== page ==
In fact, investment property sales were responsible for 27 percent of all real estate transactions last year.

Perhaps this is because 41 percent of all investment buyers purchased more than one property.

Of these investors, 49 percent paid cash in 2011. Half of all investment properties they bought in 2011 were distressed; meaning they were either bank owned or a bank was involved in the negotiations.

For those duplex investors who financed their acquisitions, the median down payment was 27 percent.

How much were investors spending? The median investment property purchase price was $100,000 in 2011. This is up 6.4 percent from the $94,000 seen in 2010.

On average, the typical investment property buyer last year had a median age of 50, earned $86,100 and bought a duplex or other investment property that was, on average, 25 miles from where they lived.

Thirty percent of all single family, duplex, triplex and apartment building investors lived more than 100 miles from the property.

The share of property investors who were in the market to rehab and sell for a profit stood at 5 percent. While this is an increase from the 2 percent market share in 2010, most investment buyers intend to own the property for a median of 5 years. This is down from the 10 year expected ownership period seen among 2010 investors.

Of all the real estate investors, 34 percent did so with the intention of diversifying their investment portfolio or saw it as a good opportunity. Half did so with the intention of generating rental income.

Fourteen percent of real estate property investors bought so they could provide housing for a family member, friend or relative.

Nearly half of all real estate investors said they will buy another property in the next two years.

As there are nearly 42.1 million people in the country ages 50-59, another 43.5 million between 40 and 49, and another 40.2 million in the 30-39 age range, it looks like the investment property market is positioned to stay strong for years to come.

Let A Duplex Save Your Energy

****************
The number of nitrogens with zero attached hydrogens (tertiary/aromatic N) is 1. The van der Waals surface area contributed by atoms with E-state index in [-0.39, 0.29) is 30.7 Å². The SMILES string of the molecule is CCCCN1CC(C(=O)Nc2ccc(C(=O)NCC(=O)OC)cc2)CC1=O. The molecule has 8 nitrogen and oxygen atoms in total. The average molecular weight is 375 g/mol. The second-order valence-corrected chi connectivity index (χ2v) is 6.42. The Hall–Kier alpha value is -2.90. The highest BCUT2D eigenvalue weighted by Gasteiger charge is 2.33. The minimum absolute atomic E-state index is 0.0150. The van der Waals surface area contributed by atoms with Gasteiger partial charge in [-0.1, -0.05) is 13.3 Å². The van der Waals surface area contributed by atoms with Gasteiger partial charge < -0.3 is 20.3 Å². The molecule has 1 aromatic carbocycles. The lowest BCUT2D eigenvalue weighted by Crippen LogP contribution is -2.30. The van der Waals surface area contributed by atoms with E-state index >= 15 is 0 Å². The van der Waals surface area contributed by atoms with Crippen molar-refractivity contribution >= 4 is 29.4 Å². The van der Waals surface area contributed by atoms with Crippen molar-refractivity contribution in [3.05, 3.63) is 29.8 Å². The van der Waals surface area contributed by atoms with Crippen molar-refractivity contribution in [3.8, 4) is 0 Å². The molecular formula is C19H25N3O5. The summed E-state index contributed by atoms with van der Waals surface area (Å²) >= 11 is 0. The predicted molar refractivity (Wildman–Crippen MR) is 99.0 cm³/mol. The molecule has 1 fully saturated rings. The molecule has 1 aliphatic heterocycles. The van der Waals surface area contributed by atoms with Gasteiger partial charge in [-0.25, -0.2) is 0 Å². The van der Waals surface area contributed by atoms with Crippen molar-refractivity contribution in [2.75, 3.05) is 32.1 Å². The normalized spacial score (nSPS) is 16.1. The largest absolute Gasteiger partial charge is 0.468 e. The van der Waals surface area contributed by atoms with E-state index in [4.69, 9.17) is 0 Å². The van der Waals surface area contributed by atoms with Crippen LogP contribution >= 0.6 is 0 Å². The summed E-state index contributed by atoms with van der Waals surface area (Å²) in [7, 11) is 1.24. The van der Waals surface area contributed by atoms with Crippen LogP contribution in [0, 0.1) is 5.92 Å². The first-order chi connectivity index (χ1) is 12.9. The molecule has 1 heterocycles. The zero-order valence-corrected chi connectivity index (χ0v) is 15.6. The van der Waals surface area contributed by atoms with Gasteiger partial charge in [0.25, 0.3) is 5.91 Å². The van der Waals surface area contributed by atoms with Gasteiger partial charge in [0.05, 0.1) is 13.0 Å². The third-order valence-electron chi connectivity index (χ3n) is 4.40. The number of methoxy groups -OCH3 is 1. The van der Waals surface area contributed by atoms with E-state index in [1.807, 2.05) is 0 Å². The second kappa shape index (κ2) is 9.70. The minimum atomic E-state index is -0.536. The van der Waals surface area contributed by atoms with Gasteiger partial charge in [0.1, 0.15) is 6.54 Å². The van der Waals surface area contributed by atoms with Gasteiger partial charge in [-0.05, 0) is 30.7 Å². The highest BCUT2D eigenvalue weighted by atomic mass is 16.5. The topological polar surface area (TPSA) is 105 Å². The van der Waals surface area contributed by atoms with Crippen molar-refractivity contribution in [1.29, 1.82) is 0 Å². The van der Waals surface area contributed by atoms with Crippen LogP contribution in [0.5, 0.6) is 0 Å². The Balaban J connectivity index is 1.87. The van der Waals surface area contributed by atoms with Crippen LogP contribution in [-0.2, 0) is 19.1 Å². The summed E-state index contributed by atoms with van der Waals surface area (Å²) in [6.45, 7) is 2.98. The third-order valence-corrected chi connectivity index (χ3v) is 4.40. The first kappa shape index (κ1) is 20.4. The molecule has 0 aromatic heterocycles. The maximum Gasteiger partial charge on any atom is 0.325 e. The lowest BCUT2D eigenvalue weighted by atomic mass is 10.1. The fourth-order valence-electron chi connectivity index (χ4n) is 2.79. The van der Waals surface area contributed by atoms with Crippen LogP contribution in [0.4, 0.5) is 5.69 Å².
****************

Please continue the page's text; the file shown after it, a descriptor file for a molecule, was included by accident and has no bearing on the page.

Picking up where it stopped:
said on March 19th, 2012 categorized under: Multi-Family Property Investing

Comments Off on Let A Duplex Save Your Energy

duplex cash flow in handOne of the most important pieces of information any Minnepolis duplex buyer or seller should have is a good, basic idea of how much utilities either do or should run.

Sellers, of course, may be asked to produce this information when a prospective buyer has requested it. More importantly,  having a basic knowledge of the average cost helps duplex owners notice when a monthly charge is unusually high, allowing them to immediately investigate.

Buyers, or the Realtors representing them, on the other hand, should at least have a basic understanding of howmuch it costs to provide tenants with water and trash service, heat, and electricity (if the landlord is responsible for these services).

Not only will this help duplex buyer determine whether or not a property is a good investment, but also, possibly recognize when there’s a hidden opportunity with a property that’s for sale.

For example, last week I found a duplex on the MLS that’s been listed for a long time. It’s appears to be a nice property, in a sought-after location, at a very good price.

So why hasn’t it sold?

As I looked closely at the expenses for the building, it suddenly became apparent that either it has a massive plumbing leak, or, the MLS information was horribly wrong.

A quick call to the city of Minneapolis established the water bill reported on the listing was, in fact, high by $1700. When I plugged the accurate amount into my investment property analysis worksheet, the building immediately went from generating an OK cash flow to a great one.

If you’re new to investing or your Realtor isn’t familiar with duplex expenses, the utility companies like Xcel and CenterPoint Energy are happy to provide that information.

While they can’t disclose the exact amount of a heat bill, for example, they can provide you with a high amount, a low, and a monthly average. In the end, a simple phone call may make or even save you a fortune.

Comments Off on Why Your Minneapolis Duplex Tenants Should Sleep In The Basement